Earlier this year I started a new endeavor: breaking up with my smartphone.
Essentially, I’ve come to notice that I spent entirely too much time looking at my phone screen, sometimes for no reason at all. A quiet habit that snuck up on me, I caught myself one day just picking up my nearby phone to wake it up and flip through the screens. Wait, what, why? Realizing I had done this for no reason at all, I began to suspect this was going on more than I realized. So, after paying more attention to this, come to find that I actually had to stop myself from habitually grabbing the phone for this empty ritual. Instead of getting information I needed, information was getting me.
When I announced this finding to my husband, he remembered listening to a podcast series on this very topic. Upon some further reading, I came across plenty or articles and books on the subject of smartphones and information overload in general.
Now being fascinating with this finding, and undertaking a new observation of those around me, it became readily apparent just how engrossed so many people are in their phones – no matter what else they are doing. People driving and texting. People traveling the world seemingly on autopilot routines of taking selfies at every view spot and posting to their social sites instead of even looking at what they’re visiting. On a recent airport trip, we were seated facing two families. Family One had four people who were each staring and swiping away at their phones – silent and not a single smile. Family Two had five phoneless people, all laughing and talking and lighting up the area with their happiness. I am very introverted and using my phone or pad for reading and listening to books when flying or when waiting at airports is very comfortable for me. Although now I think I’d like to look up from reading and at least say hello to the people near me, and to mindfully enjoy my surroundings more.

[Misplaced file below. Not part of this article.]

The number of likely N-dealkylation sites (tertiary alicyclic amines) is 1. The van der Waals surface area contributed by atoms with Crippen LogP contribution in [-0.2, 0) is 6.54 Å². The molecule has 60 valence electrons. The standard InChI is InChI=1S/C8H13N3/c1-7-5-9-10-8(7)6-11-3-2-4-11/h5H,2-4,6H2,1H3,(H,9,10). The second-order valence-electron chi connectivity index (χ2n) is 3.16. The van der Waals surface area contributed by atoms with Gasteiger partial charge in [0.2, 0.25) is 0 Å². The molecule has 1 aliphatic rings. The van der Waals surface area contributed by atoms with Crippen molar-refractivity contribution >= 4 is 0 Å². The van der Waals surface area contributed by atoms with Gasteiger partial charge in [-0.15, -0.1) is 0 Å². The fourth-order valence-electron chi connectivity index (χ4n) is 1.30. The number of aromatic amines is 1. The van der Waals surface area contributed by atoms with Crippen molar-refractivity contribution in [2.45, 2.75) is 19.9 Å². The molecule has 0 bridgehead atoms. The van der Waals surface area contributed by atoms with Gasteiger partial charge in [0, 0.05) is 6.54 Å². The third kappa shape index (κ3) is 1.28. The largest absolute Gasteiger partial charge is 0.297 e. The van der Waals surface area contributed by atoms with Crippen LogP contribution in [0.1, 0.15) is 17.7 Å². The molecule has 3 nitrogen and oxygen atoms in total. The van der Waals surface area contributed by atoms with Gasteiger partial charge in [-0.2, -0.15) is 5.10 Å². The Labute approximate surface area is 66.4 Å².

So, I’ve very purposefully removed almost all of the notifications, news headlines, bells and whistles from my phone, and am treating it once again more like a phone. I rarely use any social sites, so those were not already installed anyway. Turns out I really like email, so it’s still undecided if it will stay on the phone. Having email at the computer seems truly enough in my case, based on my situation. Also, my phone is getting left behind a lot more these days. It’s no longer in my hand or back pocket most everywhere I go now.
If you’re interested in any of the above:
- the podcast series is Bored & Brilliant from Note to Self,
- a very popular book on the subject is Reclaiming Conversation: The Power of Talk in a Digital Age, by Sherry Turkle; and
- here’s a great article on information overload by Clayton d’Arnault at Digital Culturist, Drowning in a Sea of Information.
Accepting that these marvels of technology provide numerous useful tools, getting a handle on the habits and the apps that aren’t actually helping me has been a big eye-opener. I’ve used a smartphone since they first became available although right now it’s fair to say it’s being used far less. : )